As it develops rules of the road, L.A. County considers a voluntary ban on scooters

Westside vandals are waging a guerrilla war against pay-per-mile scooters. Above, Bird electric scooters on the Venice Beach boardwalk.
(Gabriel S. Scarlett / Los Angeles Times)

Los Angeles County is considering what amounts to a voluntary ban on electric scooters as it develops regulations for companies to operate them safely in unincorporated areas.

The Board of Supervisors is scheduled to vote Tuesday on a plan that would, for now, halt their operations in neighborhoods that are home to more than 1 million county residents.

The plan would ask companies not to deploy the scooters until rules for their use, safety and distribution are established — although the county hasn’t crafted any penalties to impose if the companies don’t comply.


“The county has an obligation, especially in the unincorporated areas, to protect the taxpayers,” said Supervisor Kathryn Barger, whose Fifth District includes many unincorporated residents in central and northern sections of the county.

Use of motorized scooters, which can be rented with a smartphone app, has exploded across California in the last year, as Bird, Lime and Jump and other companies have deposited them in Santa Monica, Venice and other neighborhoods and cities across Los Angeles.

Recently, some of the battery-powered, dockless scooters have surfaced in unincorporated places, including East Pasadena and Altadena. Their appearance prompted residents to “bombard” Barger’s office with complaints, she said, and raised concerns about whether there was a potential liability for the county to motorists on an unregulated road.

Now county officials are following other cities in trying to control the scooters.

“In this case, my goal is to regulate — more to protect the taxpayer from being sued, but also to make sure that this is done to address the sensitivities in the community,” she said.

Barger’s motion initially called on county officials to inform scooter companies to “cease and desist” operations — with the exception of Marina del Rey — until regulations are adopted by the board.

That language has since been softened and is still being written as county officials say they are proceeding collaboratively with the scooter companies.

The measure still would create a process for establishing county procedures related to scooter parking, data sharing and distribution, among other issues. The goal is to roll out a regulatory policy within 45 days.

Both Bird and Lime issued written statements to The Times indicating their desire to help county regulators craft a policy that would let residents in unincorporated areas continue using their scooters.

“We look forward to continue working together to define a framework that can work for everyone in the hopes that this process will not disrupt access to our transportation solution — one that Angelenos have come to rely on,” according to Bird’s statement.

Lime struck a similar tone.

“As we have done with surrounding communities, Lime looks forward to working with the county to create a program that meets the mobility needs of the community while also ensuring that any concerns that they have,” its statement read.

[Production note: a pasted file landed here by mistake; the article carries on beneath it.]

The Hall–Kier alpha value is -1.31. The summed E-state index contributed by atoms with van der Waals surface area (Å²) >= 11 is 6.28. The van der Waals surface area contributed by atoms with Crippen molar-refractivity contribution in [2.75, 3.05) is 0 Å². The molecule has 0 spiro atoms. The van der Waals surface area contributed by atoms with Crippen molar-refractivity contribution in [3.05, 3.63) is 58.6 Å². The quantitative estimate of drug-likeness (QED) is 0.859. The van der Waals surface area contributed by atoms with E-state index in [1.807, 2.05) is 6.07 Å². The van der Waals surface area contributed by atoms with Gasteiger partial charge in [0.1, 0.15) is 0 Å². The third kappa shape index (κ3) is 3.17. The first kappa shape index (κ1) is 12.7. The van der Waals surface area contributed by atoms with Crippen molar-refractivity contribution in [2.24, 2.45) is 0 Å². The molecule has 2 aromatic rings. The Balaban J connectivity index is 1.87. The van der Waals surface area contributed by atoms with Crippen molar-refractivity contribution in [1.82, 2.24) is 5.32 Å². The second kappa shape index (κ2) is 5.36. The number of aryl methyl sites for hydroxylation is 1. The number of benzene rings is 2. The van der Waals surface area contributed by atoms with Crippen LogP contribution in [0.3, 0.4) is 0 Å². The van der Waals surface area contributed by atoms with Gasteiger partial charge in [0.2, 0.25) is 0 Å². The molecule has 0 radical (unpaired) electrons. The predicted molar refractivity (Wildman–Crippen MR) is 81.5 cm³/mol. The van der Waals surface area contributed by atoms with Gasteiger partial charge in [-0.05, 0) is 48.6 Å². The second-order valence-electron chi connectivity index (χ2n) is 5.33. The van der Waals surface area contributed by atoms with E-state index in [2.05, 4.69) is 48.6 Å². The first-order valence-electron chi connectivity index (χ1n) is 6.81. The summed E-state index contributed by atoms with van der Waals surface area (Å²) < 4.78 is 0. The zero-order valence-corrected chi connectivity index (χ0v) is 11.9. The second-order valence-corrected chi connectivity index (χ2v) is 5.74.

It remains unclear how widespread scooter use has become in unincorporated areas. Scooters are heavily concentrated in Westside cities and neighborhoods, such as Santa Monica, Venice and Marina del Rey, and sprinkled throughout parts of L.A.

The county’s move comes a few months after the city of Los Angeles unanimously approved its own rules. The City Council established a yearlong program to allow companies to apply for permits and deploy as many as 10,500 scooters.

The city’s program imposed a 15-mph speed limit on scooters and required that users leave them parked upright, on the outer edge of sidewalks, near bus benches, parking meters and advertising kiosks.

The rules were designed to be temporary, giving city regulators time to develop a formal plan for the industry, which has evolved quickly, and prompting complaints about haphazard parking and dangers to pedestrians and motorists. There also have been concerns about the safety of riders, who scoot along on streets, bike lanes and sidewalks, and occasionally get involved in crashes.

In addition to scooters, the county’s regulations will consider opening the unincorporated area’s streets and sidewalks to electric bicycles that can be rented for short-term rides and returned anywhere, rather than at a kiosk or a dock. The systems, called dockless bike-sharing, are already in use on a small-scale basis at Cal State Northridge and in San Pedro and Wilmington.

Separately, the county’s Department of Beaches and Harbors has been working with scooter companies to establish a pilot program to regulate the use of electric bikes and scooters in Marina del Rey. The ban under consideration next week wouldn’t extend there for now.

Barger, who has discussed the motion with Bird officials, said she believes the ban will be temporary while the county develops its rules — and that someday soon, the companies will be able to help with transportation needs in unincorporated areas, especially around stations along the Metro Gold Line.

“I have every faith that they are going to be responsible as it comes to operating them in the unincorporated areas,” she said.